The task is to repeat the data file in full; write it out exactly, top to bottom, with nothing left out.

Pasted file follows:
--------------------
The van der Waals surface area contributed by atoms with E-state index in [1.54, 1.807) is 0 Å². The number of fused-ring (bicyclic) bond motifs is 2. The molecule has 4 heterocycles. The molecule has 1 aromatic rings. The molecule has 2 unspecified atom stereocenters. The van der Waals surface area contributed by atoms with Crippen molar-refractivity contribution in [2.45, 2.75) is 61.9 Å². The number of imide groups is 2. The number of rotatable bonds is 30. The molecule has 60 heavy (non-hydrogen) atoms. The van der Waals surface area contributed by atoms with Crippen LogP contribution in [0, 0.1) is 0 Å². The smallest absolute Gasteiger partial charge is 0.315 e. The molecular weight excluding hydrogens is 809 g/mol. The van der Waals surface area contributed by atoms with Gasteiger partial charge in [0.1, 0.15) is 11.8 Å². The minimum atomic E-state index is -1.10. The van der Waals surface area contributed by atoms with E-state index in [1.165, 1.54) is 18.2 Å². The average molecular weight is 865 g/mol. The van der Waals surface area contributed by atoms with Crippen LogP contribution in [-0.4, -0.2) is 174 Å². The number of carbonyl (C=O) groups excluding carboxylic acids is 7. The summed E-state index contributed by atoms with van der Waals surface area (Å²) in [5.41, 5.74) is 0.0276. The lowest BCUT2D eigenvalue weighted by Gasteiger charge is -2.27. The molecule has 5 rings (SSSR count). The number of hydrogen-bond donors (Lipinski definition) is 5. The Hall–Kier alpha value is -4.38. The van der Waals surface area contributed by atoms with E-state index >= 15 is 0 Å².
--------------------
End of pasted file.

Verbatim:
The van der Waals surface area contributed by atoms with E-state index in [1.54, 1.807) is 0 Å². The number of fused-ring (bicyclic) bond motifs is 2. The molecule has 4 heterocycles. The molecule has 1 aromatic rings. The molecule has 2 unspecified atom stereocenters. The van der Waals surface area contributed by atoms with Crippen molar-refractivity contribution in [2.45, 2.75) is 61.9 Å². The number of imide groups is 2. The number of rotatable bonds is 30. The molecule has 60 heavy (non-hydrogen) atoms. The van der Waals surface area contributed by atoms with Crippen LogP contribution in [0, 0.1) is 0 Å². The smallest absolute Gasteiger partial charge is 0.315 e. The molecular weight excluding hydrogens is 809 g/mol. The van der Waals surface area contributed by atoms with Gasteiger partial charge in [0.1, 0.15) is 11.8 Å². The minimum atomic E-state index is -1.10. The van der Waals surface area contributed by atoms with E-state index in [1.165, 1.54) is 18.2 Å². The average molecular weight is 865 g/mol. The van der Waals surface area contributed by atoms with Crippen LogP contribution in [-0.4, -0.2) is 174 Å². The number of carbonyl (C=O) groups excluding carboxylic acids is 7. The summed E-state index contributed by atoms with van der Waals surface area (Å²) in [5.41, 5.74) is 0.0276. The lowest BCUT2D eigenvalue weighted by Gasteiger charge is -2.27. The molecule has 5 rings (SSSR count). The number of hydrogen-bond donors (Lipinski definition) is 5. The Hall–Kier alpha value is -4.38. The van der Waals surface area contributed by atoms with E-state index >= 15 is 0 Å².